• Lemony Narrator: Mostly in the early chapters in the Shire and till Bree; again in the later chapters on the way back.
  • A Light in the Distance: The will-o'-the-wisps seen in the Dead Marshes.
  • Light Is Not Good: Saruman
    • In the context of Tolkien's mythos, the Sun is not good for the elves, who see it as symbolic of the triumph of men over them (it is outright stated that the Sun symbolises the waning of the elves, and Galadriel implies in The Lord of the Rings that they see the dawn in the same way mankind sees the dusk - as symbolic of the end). The Elves frankly prefer the stars, which at least were already around when they were created.
  • Line in the Sand: Before the battle at the Black Gate.
  • Literary Agent Hypothesis: The author claims that The Lord of the Rings is translated from the Red Book of Westmarch, which was written by the hobbits (mainly Bilbo, Frodo, and Samwise).
    • It seems obvious in retrospect, given the changing nature of the narrator's voice from section to section. The story begins with Bilbo's homely descriptions of the hobbit characters' interaction, gradually changes to Frodo's scholarly and slightly purple narration throughout most of the rest of the book, and ending with Sam's down-to-earth, humble (but still educated) language towards the end -- the second half of Book Six, detailing the Scouring and renewal of the Shire, is directly implied to have been written by Sam ("I have finished. The last few pages are for you"). As for the characters who didn't directly contribute to the writing of the Red Book, Merry has a remarkable eye for detail and consequence that strikes quickly to the heart of matters, and the narrator -- probably Frodo -- takes care to report his and Pippin's dialogue as faithfully as he can.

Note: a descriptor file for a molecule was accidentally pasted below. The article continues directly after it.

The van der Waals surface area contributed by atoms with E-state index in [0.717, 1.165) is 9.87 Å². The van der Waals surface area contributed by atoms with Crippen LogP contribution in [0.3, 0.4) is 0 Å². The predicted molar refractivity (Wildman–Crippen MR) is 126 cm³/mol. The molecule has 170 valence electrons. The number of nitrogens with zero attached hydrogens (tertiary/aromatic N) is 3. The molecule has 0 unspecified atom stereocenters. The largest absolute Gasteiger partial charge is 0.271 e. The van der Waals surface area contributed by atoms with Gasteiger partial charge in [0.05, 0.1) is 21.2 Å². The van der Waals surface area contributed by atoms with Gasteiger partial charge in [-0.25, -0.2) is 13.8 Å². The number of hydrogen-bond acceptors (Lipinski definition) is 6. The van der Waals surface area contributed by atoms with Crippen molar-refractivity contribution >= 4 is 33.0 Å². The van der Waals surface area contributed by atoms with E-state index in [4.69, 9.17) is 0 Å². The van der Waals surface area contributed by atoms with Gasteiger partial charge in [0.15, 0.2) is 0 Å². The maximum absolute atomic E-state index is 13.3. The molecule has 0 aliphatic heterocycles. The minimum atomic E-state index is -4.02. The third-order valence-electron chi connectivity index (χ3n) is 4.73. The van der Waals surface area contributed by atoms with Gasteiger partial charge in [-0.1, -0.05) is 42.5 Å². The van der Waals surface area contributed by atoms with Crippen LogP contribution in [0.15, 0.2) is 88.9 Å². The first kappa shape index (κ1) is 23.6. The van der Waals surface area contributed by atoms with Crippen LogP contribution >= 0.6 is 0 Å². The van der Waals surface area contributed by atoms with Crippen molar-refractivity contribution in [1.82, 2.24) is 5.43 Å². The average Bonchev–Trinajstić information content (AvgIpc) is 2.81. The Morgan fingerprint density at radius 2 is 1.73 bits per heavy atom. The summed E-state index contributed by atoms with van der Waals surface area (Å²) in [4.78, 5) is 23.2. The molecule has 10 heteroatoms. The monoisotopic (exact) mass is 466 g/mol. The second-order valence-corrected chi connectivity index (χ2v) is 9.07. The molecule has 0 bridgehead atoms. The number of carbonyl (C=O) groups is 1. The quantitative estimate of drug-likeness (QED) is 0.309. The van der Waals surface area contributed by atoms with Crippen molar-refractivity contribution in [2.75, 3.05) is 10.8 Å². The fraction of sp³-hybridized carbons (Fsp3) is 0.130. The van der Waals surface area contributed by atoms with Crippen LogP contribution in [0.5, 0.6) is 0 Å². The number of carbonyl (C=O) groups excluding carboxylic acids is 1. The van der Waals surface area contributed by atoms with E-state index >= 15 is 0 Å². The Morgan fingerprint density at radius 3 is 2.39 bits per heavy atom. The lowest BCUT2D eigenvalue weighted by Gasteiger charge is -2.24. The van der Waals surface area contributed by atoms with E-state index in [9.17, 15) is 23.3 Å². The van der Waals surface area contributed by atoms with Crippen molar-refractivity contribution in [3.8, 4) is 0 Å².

• It's entirely possible that Pippin and Merry contributed to the Prologue, "Concerning Hobbits". Both of them seem to be quite swotted up on the history of their families, which are as close to nobility as anyone in the Shire can claim; Merry's interrupted spiel to Theoden on the subject of pipeweed is almost a verbatim copy of some of the prologue's remarks on the Leaf, and he is credited with an exhaustive treatise on the herblore of the Shire.
  • Loads and Loads of Characters: Some of them with loads and loads of names too!
  • Load-Bearing Boss: The fall of Barad-dûr coincides with Sauron's death. Justified because he created it using the Ring. Once the Ring's power was no longer holding it up, its foundations crumbled and took the rest of the Dark Tower with it.
  • The Lone Dalek: Gollum
  • Losing the Team Spirit: This happens to the fellowship when Gandalf falls in Moria. Even though he's not really dead, they have no way of knowing this -- Frodo and Sam don't even find out until AFTER the quest is over. Aragorn manages to pull them together long enough to get them to safety.
  • Lost in Transmission: The Book of Mazarbul. See Apocalyptic Log above.
  • The Lost Woods: The Old Forest, Fangorn Forest, and Lothlórien
  • Love Epiphany
  • Love Hungry: What Galadriel would become under the influence of the One Ring.